Okay, I know what you’re thinking: why did we try to refinance a mere month after being denied? Well, after my original post I heard from friends who had been through the process before. They suggested hiring the appraiser directly. Apparently when a bank hires the appraiser there’s a good chance the estimate will come in low if the bank doesn’t really want to give you the loan. Case in point: our home appraised at $145k. A week later our neighbor’s home (same condo association, one less bedroom than ours) came in at $330k. She hired her own appraiser. We did not.
So, knowing that our neighbor’s place appraised at $330k, we decided to hire her appraiser and a new mortgage broker. But, alas. We weren’t fast enough, because the regulations changed the following month. We were already knee deep into refinance #2, when we discovered the new rules. The government, sensing perhaps the highly subjective nature of home appraisals, separated the appraisers from the mortgage brokers and potential refinancers (in other words, us). Now, neither the mortgage broker nor home owner can hire the appraiser. It’s supposed to guarantee that neither party overly influences the final figure.
Maybe this regulation benefited others in our position, but it did not benefit us. The appraisal process A) took longer, and B) only increased the estimated value of our home by $5k. This appraiser, like the first one, included foreclosed properties as “comparables” to our unit. We don’t think that’s fair. Neither does our mortgage broker, who is now in a dispute with the appraiser over the estimate. I mean, it’s kind of ridiculous. We live in Arlington County. Just try to buy a 3 bedroom townhouse within county lines for $150k and see what pops up (don’t take my word for it, RedFin’s got the evidence): nothing.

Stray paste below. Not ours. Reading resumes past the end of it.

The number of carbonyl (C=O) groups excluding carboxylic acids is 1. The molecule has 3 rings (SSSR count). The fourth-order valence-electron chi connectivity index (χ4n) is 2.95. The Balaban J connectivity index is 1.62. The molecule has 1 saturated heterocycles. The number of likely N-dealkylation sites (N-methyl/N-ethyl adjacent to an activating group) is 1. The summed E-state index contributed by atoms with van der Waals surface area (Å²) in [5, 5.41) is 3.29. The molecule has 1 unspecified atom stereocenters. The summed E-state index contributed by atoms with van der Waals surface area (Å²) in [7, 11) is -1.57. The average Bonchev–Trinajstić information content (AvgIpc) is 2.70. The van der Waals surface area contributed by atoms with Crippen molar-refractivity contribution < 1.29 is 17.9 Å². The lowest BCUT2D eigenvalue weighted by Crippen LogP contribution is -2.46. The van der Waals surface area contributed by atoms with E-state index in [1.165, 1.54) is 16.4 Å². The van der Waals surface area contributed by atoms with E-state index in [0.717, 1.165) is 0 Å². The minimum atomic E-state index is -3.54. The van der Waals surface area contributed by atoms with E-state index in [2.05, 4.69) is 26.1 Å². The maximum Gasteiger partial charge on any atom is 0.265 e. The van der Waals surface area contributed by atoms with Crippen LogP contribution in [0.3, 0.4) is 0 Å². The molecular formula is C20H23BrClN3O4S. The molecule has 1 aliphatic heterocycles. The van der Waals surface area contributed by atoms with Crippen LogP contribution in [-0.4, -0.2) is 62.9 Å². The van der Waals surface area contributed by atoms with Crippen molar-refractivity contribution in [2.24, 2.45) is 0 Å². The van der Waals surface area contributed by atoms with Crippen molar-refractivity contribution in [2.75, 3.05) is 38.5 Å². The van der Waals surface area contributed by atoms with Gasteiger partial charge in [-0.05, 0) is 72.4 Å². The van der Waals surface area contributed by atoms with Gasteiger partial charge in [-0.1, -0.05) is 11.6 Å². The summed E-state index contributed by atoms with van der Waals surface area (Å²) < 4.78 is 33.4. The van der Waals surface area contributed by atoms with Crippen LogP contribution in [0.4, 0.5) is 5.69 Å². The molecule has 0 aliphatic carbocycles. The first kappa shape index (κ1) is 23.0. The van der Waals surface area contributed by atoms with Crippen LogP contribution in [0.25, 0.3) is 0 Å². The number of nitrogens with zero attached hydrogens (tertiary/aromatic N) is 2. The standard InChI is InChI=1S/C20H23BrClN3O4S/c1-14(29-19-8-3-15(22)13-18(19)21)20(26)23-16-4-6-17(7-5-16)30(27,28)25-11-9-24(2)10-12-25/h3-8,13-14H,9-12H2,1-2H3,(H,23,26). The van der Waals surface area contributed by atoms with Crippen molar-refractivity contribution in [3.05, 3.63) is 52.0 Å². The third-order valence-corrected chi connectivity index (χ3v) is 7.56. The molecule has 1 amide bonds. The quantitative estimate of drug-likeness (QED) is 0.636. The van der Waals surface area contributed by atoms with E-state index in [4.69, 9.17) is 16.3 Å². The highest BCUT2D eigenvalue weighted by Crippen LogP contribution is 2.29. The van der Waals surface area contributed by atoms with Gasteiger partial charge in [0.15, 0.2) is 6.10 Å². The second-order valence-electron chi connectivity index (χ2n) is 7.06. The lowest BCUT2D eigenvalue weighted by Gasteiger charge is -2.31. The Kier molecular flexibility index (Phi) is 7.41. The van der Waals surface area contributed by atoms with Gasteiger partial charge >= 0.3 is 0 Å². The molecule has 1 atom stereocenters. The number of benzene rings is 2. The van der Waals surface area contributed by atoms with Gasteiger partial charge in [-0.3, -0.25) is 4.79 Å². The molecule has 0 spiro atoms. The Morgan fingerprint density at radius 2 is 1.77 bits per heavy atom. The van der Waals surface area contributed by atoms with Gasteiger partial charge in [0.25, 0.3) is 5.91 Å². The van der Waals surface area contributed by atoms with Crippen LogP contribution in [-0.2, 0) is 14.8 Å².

Despite two denied refi attempts, we are still being hounded by offers in the mail. Our mortgage broker wants us to try again. You know what I want? Our money back. The appraisal process isn’t cheap. We’ve already dropped $700 in appraisal fees. We’ll hold onto this place as long as we have to, and then either sell, rent or grow old together here. I heard a report on Planet Money that it’s extremely rare for a person to pay off a 30 year mortgage. Everyone’s either refinancing or selling before they reach true home-ownership. So, really, the “American Dream” died a long time ago, we just think we’re achieving it. In reality, most of us are lucky if we’re in our place long enough to pay less than the renters next door.
Am I bitter? Not really. Disappointed? Yes. At least by purchasing a home, we know the grass is just as weird here as it was on the other side of the fence. We’ve learned a lot. We continue to learn. And if we ever leave this place, it will look 110% better than when we first moved in. I feel a sense of pride in that. I look at pictures from our first month here and it’s like, “wow, little house, you’ve come a long way. It’s perplexing that you’re worth less now than you were as a roach infested, broken-windowed, velvet wallpapered unit with a foot print on the ceiling”… but I guess that’s life these days. I think we’re all looking forward to a time when we can look back and laugh.